How to Get Your Organization to Embrace Your New Contingent Workforce Program

Cindi Wineburg
Cindi Wineburg
How to Get Your Organization to Embrace Your New Contingent Workforce Program

Over the past several years, more and more companies have started to implement contingent workforce programs (CW programs) into their talent acquisition strategy. A contingent workforce program, in short, is the hiring and managing of non-permanent employees. Working with a talent partner who can manage your organization’s contingent workforce activities is a great way to ensure you are hiring and retaining the right talent, and this is especially important in today’s volatile market.

Since the hiring market has been so unpredictable for the past few years, many companies have strayed away from hiring permanent employees at one point or another. Investing time and money into a new permanent hire typically is not worth it when demand is fluctuating and no one knows what will happen next – which is why the scalable nature of CW programs makes this a sensible solution.

However, if your talent acquisition team does want to adopt a new CW program, there may be some roadblocks to overcome. The first roadblock is receiving program buy-in from your organization’s decision-makers. Once you get past this roadblock, your next challenge will be getting the employees at your organization to embrace and support the changes as they occur. In this blog, we will explore how to overcome these bottlenecks and get your organization to embrace the new CW program.


5 Steps to Get Your Organization on Board with Your New CW Program 


1. Identify ROI Drivers 

When you are ready to start the process of introducing a new contingent workforce program, your organization’s decision-makers will want to know the impact it will have on ROI. You should start by calculating the ROI of your company’s current talent acquisition activities. Next, use forecast data to determine the projected ROI potential of a new CW program. This ROI can be calculated using cost-per-hire, time-to-fill, nonfinancial effectiveness of a hire, etc.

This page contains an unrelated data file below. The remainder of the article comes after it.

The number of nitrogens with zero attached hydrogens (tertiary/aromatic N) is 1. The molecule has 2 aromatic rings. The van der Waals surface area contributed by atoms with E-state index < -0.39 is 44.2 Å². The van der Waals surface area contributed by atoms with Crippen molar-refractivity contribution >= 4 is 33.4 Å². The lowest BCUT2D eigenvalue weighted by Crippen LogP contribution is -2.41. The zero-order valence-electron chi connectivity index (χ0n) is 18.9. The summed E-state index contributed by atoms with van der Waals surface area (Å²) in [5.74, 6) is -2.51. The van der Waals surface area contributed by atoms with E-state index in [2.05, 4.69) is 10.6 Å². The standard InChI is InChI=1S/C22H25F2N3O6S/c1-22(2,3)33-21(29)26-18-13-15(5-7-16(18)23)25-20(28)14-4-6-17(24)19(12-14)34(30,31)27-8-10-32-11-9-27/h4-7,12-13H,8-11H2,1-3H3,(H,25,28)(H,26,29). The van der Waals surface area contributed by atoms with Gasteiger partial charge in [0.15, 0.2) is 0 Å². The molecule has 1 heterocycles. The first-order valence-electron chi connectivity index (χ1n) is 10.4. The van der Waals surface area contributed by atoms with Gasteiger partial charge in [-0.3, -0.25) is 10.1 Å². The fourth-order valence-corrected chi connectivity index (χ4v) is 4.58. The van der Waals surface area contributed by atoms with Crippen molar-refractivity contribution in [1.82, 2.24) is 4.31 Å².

Once your organization’s key decision-makers are presented with these figures, they will be able to make an informed decision on whether or not it’s worth it to invest in the CW program your team is pitching. You’ll never get them to embrace the initial program adoption if they don’t see any financial benefit to it.


2. Survey CW Macro Trends

Simply put, macro trends are persistent and widespread shifts that occur on a global scale. These trends tend to have a major impact on the hiring market, and utilizing a contingent labor program is a strategic way to be prepared to keep up with changing macro trends. The scalability of a CW program will allow your organization to efficiently adapt to any shift in the macro environment. Having this program in place will allow you to scale your hiring up or down depending on the current state of the macro environment.